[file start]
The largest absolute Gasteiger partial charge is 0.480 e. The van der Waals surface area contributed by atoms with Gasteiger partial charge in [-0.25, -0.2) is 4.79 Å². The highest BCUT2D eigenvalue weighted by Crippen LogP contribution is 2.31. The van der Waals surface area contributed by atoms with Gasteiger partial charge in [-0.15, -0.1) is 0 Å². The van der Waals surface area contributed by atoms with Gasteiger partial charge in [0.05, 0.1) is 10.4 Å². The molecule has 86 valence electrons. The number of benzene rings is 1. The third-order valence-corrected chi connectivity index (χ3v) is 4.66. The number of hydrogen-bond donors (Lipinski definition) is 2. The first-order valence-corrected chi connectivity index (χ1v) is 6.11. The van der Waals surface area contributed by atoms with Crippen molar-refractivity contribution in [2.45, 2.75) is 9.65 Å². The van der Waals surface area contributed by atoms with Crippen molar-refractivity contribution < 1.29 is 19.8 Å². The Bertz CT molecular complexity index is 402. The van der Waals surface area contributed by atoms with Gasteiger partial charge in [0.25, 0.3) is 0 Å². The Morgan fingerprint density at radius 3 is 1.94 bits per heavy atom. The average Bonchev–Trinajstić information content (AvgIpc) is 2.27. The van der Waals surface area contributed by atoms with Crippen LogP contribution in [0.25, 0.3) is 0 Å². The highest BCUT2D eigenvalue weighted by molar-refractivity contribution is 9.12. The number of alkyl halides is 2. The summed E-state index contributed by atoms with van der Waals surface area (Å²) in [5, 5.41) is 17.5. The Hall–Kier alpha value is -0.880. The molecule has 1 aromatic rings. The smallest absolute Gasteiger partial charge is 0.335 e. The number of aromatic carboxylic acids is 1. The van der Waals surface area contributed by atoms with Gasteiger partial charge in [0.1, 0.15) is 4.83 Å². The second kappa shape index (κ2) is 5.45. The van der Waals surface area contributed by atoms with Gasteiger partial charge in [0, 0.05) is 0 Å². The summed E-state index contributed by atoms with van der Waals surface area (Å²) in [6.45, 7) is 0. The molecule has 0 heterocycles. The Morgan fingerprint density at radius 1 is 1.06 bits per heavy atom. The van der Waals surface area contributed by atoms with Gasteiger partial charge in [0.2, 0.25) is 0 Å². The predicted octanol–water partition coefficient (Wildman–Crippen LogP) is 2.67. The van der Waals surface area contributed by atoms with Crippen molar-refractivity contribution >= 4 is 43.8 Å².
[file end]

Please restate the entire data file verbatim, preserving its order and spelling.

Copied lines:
The largest absolute Gasteiger partial charge is 0.480 e. The van der Waals surface area contributed by atoms with Gasteiger partial charge in [-0.25, -0.2) is 4.79 Å². The highest BCUT2D eigenvalue weighted by Crippen LogP contribution is 2.31. The van der Waals surface area contributed by atoms with Gasteiger partial charge in [-0.15, -0.1) is 0 Å². The van der Waals surface area contributed by atoms with Gasteiger partial charge in [0.05, 0.1) is 10.4 Å². The molecule has 86 valence electrons. The number of benzene rings is 1. The third-order valence-corrected chi connectivity index (χ3v) is 4.66. The number of hydrogen-bond donors (Lipinski definition) is 2. The first-order valence-corrected chi connectivity index (χ1v) is 6.11. The van der Waals surface area contributed by atoms with Crippen molar-refractivity contribution in [2.45, 2.75) is 9.65 Å². The van der Waals surface area contributed by atoms with Crippen molar-refractivity contribution < 1.29 is 19.8 Å². The Bertz CT molecular complexity index is 402. The van der Waals surface area contributed by atoms with Gasteiger partial charge in [0.25, 0.3) is 0 Å². The Morgan fingerprint density at radius 3 is 1.94 bits per heavy atom. The average Bonchev–Trinajstić information content (AvgIpc) is 2.27. The van der Waals surface area contributed by atoms with Crippen LogP contribution in [0.25, 0.3) is 0 Å². The highest BCUT2D eigenvalue weighted by molar-refractivity contribution is 9.12. The number of alkyl halides is 2. The summed E-state index contributed by atoms with van der Waals surface area (Å²) in [5, 5.41) is 17.5. The Hall–Kier alpha value is -0.880. The molecule has 1 aromatic rings. The smallest absolute Gasteiger partial charge is 0.335 e. The number of aromatic carboxylic acids is 1. The van der Waals surface area contributed by atoms with Gasteiger partial charge in [0.1, 0.15) is 4.83 Å². The second kappa shape index (κ2) is 5.45. The van der Waals surface area contributed by atoms with Gasteiger partial charge in [0, 0.05) is 0 Å². The summed E-state index contributed by atoms with van der Waals surface area (Å²) in [6.45, 7) is 0. The molecule has 0 heterocycles. The Morgan fingerprint density at radius 1 is 1.06 bits per heavy atom. The van der Waals surface area contributed by atoms with Gasteiger partial charge in [0.2, 0.25) is 0 Å². The predicted octanol–water partition coefficient (Wildman–Crippen LogP) is 2.67. The van der Waals surface area contributed by atoms with Crippen molar-refractivity contribution >= 4 is 43.8 Å².